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Firefox 9 delivers "30% speed boost"


By Stewart Mitchell

Posted on 20 Dec 2011 at 11:35

Mozilla released Firefox 9 today, with the browser update bringing stability and speed improvements.

The update brings improvements in JavaScript, which the open-source developer says offers a 30% speed boost.

The souped-up JavaScript performance relies on a Type Interface tool, which Mozilla says it has been researching for more than a year.

“TI is a feature in the SpiderMonkey Javascript engine which generates type information about Javascript programs through a combination of analysing the program’s code and monitoring the types of values as the program executes,” Firefox engineer Brian Hackett, explained in a blog when the beta was announced last month.

“This type information is used during JIT [just in time] compilation to generate more efficient code; Firefox 9 includes modifications to the JaegerMonkey JIT compiler to use inferred type information," he said.

"This compilation mode, which is the default in Firefox 9, speeds up major benchmarks like Kraken and V8 by over 30%, and gives a large speed boost to many JS heavy websites.”

Alongside Type Interface, Firefox 9 also brings better theme integration and two-finger swipe navigation for Mac OS X Lion, enhanced standards support for HTML5, MathML, and CSS and several bug fixes.

The latest version is available from Mozilla's download centre.

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User comments

"Inference" not "Interface"?

Two instances. Also "tool" is odd, looks more like an "algorithm" or an "engine". A "tool" is normally used manually in specific circumstances not as part of an automatic process.

By JohnAHind on 20 Dec 2011

Start-up time...

And the start-up time still takes 10 secs. When will they sort this out, Chrome loads in under 2 secs.

By treadmill on 20 Dec 2011

Once a day...

As the browser is generally started once a day, what does the startup time really matter? On old work PC (Core i5 1st generation), it takes around 2 seconds to load, on my 2 year old laptop, it takes around 2.5 seconds to load.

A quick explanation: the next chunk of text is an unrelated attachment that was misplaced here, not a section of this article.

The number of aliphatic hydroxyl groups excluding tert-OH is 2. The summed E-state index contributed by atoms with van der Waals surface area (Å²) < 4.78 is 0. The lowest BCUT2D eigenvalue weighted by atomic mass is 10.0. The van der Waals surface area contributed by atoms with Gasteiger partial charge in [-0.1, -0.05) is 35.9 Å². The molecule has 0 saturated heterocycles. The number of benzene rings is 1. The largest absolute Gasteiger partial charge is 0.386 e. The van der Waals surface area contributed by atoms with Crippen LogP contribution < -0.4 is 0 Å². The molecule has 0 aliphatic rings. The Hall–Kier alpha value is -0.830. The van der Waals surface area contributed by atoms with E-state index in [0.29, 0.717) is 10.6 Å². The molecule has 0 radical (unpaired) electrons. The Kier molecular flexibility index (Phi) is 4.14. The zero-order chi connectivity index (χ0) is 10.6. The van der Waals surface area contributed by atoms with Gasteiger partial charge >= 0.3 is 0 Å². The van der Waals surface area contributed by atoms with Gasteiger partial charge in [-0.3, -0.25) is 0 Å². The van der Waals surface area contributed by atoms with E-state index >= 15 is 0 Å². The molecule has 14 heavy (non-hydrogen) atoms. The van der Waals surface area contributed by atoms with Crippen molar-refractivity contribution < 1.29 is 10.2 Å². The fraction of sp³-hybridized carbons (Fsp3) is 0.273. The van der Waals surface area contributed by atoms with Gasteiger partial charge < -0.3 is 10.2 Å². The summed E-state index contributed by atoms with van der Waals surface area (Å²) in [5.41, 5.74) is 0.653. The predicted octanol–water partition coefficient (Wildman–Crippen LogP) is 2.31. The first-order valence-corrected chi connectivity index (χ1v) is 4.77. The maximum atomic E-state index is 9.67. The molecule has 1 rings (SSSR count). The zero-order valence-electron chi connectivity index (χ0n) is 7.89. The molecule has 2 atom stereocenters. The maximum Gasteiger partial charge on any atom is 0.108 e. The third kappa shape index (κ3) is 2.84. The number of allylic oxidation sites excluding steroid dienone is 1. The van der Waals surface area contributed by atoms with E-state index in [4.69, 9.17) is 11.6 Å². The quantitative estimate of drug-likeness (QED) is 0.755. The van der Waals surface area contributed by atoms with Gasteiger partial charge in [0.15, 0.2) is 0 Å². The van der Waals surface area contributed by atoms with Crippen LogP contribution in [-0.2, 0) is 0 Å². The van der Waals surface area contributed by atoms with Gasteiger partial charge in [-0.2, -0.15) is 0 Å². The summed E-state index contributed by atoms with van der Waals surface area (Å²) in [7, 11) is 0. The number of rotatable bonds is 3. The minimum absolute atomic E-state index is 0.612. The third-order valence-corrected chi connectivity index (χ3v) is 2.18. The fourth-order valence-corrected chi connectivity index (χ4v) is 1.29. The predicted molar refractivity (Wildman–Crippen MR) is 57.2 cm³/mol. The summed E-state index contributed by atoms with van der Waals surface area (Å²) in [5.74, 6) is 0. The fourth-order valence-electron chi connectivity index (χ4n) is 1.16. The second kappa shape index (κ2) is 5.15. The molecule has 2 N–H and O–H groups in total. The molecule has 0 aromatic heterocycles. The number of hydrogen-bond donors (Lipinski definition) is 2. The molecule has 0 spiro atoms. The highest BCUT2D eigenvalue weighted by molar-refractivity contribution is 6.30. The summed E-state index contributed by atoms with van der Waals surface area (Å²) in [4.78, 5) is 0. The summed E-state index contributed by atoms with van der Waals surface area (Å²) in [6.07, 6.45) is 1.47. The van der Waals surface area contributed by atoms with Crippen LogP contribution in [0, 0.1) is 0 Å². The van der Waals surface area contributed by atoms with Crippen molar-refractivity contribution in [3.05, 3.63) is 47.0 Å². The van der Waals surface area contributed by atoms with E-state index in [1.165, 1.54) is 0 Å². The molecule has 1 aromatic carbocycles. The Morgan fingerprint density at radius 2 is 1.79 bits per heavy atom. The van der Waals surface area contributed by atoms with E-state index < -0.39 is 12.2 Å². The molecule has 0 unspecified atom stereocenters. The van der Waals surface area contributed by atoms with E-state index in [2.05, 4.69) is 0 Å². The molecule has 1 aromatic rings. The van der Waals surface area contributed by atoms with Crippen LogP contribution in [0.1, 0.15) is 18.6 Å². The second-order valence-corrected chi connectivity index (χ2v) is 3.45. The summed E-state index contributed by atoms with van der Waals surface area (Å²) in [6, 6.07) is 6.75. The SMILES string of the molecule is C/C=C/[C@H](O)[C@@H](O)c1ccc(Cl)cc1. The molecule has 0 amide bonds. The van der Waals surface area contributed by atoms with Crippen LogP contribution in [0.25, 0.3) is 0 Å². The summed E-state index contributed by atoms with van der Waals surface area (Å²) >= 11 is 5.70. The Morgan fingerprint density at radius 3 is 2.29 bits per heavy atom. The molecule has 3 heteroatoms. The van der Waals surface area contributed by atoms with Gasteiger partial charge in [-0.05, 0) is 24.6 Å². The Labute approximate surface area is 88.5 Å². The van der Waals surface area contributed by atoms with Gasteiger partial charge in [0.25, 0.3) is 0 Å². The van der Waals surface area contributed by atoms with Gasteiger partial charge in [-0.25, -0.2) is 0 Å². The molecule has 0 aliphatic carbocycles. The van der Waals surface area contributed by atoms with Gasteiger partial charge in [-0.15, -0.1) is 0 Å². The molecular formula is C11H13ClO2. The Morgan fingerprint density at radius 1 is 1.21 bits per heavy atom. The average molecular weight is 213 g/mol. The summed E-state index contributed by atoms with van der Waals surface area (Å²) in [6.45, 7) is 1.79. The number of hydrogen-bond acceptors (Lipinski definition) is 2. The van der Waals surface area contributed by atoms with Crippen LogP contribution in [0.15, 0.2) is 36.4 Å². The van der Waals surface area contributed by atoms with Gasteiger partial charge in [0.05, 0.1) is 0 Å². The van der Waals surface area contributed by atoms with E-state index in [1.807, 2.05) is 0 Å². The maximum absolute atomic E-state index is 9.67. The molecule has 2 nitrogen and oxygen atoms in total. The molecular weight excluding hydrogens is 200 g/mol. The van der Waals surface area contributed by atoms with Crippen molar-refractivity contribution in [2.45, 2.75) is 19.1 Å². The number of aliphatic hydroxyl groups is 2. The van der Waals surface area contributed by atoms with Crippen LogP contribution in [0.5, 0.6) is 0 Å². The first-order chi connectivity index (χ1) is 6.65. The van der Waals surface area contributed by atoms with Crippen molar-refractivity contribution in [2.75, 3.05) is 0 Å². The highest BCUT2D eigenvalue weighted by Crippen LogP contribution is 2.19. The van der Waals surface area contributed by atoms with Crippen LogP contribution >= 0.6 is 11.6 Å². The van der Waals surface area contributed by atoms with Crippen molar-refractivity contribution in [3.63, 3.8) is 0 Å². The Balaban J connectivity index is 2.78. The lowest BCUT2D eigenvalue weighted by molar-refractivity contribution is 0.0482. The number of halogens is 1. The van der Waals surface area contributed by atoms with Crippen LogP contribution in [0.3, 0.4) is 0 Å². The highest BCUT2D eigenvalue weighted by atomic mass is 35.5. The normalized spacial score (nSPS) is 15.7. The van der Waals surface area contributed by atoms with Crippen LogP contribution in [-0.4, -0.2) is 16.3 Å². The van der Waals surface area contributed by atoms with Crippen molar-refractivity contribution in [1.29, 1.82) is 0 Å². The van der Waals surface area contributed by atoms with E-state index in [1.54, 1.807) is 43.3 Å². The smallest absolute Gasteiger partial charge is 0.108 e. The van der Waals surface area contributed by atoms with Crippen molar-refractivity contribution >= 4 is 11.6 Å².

It is the same as boot times. By the time I've switched the PC on and gone to put the coffee on, the PC has been waiting several minutes for me to log in. :-D

By big_D on 20 Dec 2011

big_D is right..

and that includes his own startup times. If it's taking 10 seconds to start, I don't think it's Firefox - probably one of the add-ons.

I've just tried it but it refused to start up at all - uninstalled and re-installed the previous versions and it works fine. I'll wait for the official launch ;)

By artiss on 20 Dec 2011

I am not going to be as dogmatic as to pronounce big_D right. I have just started both up and although nothing probably is going to beat Chrome, they are so close as makes no difference.

As for starting a browser once a day - NO Way José! Chrome seems to collect new processes like my girlfriend hoards shoes. It is nice to shut it down regularly to clear the memory out. Also, if I am leaving the PC running when I leave it, I don't particularly want my CPU running a page of animated ads for no reason.

I have done a brave thing [for me]. I have made it my default browser over Chrome today and see how easy it really is to live with. If I am still using it in 3 days then it probably is fast.

I am only running 'firebug', 'SEO professional' and 'tab mix pro' as add-ons. All the others are perpetually out of date.

By Alperian on 20 Dec 2011


I use FlashBlocker on Chrome and Firefox and ClickToFlash on Safari.

They block all flash content, replacing it with a white frame and a "play" button. Only after the play button has been clicked does the flash content load.

That means no annoying adverts and I can have my 30 - 40 tabs open, wihtout it being a big drain on resources.

I also use NoScript in Firefox, which stops unknown / untrusted sites from running JavaScript - for example of the 14 domains trying to run scripts on this page, only 3 are enabled.

By big_D on 21 Dec 2011

"although nothing probably is going to beat Chrome, they are so close as makes no difference"

I'm finding not much difference.

Firefox is now no longer sluggish and (at times) "not responding". Fingers crossed that this continues.

By Lacrobat on 21 Dec 2011


Do you really think I'm being dogmatic by agreeing with Big_D? Not at all - I disagree with many of the things he says, which is why when I do it's worth mentioning ;)

I've tried Chrome in the past but don't like the method of searching. Yes, a small thing, but I like the dedicated search box in the corner!

By artiss on 23 Dec 2011

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